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Morris mulls pros, cons of state's give and take offer

Transfer of $1.3 million would net additional $1.7 million for TIF fund

The Morris City Council's Finance and Administration Committee this week discussed whether to participate in the state's matching program for sales tax dollars in its TIF district.

The committee met Thursday evening and will meet again at 6:30 p.m. Monday, prior to the full council meeting to make a recommendation to the council, said Mayor Richard Kopczick Friday.

In previous years, the city has usually participated in the matching program. Last year, it contributed about $359,000, and the state contributed about $559,000 to the TIF fund, which resulted in more than $900,000 going to the TIF fund.

In 2010, however, the city did not participate in the program because the city would have had to give somewhere around $400,000, and the state was only going to contribute about the same. At the time, the general fund was better off with the $400,000 rather than it going into the TIF fund, said city officials then.

But this year is the last year for the program, and the city could get a much larger amount of money if it's willing to contribute a large amount itself.

A TIF District freezes the assessed value of properties in the district. Any tax money generated from increases in value of those properties then goes into a special fund to be used to improve properties in the district.

A new business moved into the district, which contributed a much greater amount of sales tax than the district had in the past, said Kopczick. Which means the city's TIF fund could get a large increase if the city participates in the matching program.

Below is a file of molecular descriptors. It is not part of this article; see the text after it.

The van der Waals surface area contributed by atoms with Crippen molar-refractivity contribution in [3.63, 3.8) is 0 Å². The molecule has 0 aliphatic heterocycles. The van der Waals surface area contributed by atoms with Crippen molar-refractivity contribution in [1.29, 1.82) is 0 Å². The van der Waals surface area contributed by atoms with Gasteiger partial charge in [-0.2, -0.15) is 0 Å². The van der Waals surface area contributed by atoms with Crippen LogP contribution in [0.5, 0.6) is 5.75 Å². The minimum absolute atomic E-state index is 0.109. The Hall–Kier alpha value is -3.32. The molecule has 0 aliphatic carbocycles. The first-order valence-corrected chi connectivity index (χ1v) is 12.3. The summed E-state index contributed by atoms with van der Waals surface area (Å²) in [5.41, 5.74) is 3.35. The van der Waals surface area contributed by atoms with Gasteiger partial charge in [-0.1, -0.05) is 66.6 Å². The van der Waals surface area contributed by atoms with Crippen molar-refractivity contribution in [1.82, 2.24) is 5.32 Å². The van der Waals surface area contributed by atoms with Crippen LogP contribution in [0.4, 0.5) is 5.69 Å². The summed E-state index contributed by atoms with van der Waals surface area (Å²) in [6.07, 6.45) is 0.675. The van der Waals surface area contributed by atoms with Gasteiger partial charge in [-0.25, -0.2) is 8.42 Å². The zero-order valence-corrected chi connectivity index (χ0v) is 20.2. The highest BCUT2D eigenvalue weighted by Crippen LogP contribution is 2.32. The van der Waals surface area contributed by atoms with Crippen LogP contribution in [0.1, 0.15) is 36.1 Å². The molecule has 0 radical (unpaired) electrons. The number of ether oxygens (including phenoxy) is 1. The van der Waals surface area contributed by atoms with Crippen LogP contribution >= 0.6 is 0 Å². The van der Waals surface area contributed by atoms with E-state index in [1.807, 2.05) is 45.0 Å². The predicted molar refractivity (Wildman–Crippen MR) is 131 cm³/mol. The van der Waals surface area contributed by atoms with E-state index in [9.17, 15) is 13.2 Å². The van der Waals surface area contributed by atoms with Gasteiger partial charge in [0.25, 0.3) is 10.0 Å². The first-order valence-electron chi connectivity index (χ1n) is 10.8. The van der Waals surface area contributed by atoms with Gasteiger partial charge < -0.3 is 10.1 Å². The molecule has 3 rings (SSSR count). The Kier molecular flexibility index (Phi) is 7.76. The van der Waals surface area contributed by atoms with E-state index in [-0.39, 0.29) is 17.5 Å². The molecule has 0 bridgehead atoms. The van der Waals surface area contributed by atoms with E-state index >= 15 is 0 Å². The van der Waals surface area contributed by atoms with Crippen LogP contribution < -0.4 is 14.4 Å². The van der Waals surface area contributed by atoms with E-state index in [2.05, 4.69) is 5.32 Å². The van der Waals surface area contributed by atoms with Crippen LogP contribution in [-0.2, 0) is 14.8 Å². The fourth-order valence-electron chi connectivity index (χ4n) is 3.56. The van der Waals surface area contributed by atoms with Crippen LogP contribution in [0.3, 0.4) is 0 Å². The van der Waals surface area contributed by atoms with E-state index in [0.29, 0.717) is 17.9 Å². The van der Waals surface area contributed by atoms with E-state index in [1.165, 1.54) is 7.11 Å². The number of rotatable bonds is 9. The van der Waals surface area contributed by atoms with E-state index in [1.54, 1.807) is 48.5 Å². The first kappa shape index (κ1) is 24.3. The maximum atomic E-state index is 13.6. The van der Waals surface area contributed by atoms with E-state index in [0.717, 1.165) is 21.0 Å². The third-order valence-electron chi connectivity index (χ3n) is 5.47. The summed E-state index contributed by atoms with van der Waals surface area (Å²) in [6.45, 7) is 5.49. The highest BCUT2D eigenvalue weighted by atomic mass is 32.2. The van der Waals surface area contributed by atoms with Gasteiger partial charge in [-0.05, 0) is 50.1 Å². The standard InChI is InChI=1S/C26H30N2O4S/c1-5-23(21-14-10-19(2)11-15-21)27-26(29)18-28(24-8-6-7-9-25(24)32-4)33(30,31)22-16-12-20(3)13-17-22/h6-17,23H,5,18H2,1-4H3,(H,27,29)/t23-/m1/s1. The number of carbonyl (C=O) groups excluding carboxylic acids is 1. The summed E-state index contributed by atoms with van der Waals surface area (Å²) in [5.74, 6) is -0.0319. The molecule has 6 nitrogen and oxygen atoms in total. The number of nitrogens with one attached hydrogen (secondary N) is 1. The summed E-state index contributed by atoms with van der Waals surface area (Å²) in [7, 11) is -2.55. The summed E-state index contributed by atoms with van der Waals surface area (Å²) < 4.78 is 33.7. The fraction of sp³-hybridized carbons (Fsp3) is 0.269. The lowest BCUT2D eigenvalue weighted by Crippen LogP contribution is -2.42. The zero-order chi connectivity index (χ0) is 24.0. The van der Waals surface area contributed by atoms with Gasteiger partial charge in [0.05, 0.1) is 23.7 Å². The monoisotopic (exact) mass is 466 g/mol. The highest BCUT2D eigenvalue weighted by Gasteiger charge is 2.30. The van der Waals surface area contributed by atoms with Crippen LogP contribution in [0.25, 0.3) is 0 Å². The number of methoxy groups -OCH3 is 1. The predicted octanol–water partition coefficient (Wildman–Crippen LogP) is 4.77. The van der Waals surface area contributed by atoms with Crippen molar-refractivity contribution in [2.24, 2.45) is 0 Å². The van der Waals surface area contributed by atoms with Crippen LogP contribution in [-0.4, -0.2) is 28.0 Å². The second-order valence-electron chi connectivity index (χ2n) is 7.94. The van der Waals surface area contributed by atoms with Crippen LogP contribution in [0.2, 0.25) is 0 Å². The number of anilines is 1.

If the council decides it can move $1.3 million into the TIF fund, the state would contribute about $1.7 million and, therefore, the TIF fund could get about $3 million in total.

"That's roughly $3 million this year that could go into TIF for continued projects," said Kopczick.

The city is working with its TIF attorneys to see if it can pull money from other funds to contribute to TIF, rather than just from the General Fund.

"The General Fund is in good shape, but $1.3 million is a big chunk of change," said the mayor.

"Three million is tough to walk away from, too," he added. "We're asking our TIF attorney about how to creatively take advantage of this $1.7 million from the state without doing fiscal damage to the remainder of our funds."

In other business, the finance committee made a recommendation that the council approve salary increases for the mayor's position and city clerk's. Kopczick said he left the meeting for this discussion.

The draft resolution that will be up for approval Monday gives the clerk's position $72,100 for the fiscal year starting May 1, 2013; $74,275 for the fiscal year starting May 1, 2014; $76,500 for the next year; and $79,000 for the fiscal year starting May 1, 2016.

The mayor's position would get $83,000 for the fiscal year starting May 1, 2013; $85,500 for fiscal year starting May 1, 2014; $88,000 for the next year; and $90,750 for the fiscal year commencing May 1, 2016, and running through April 30, 2017, "and each fiscal year thereafter."

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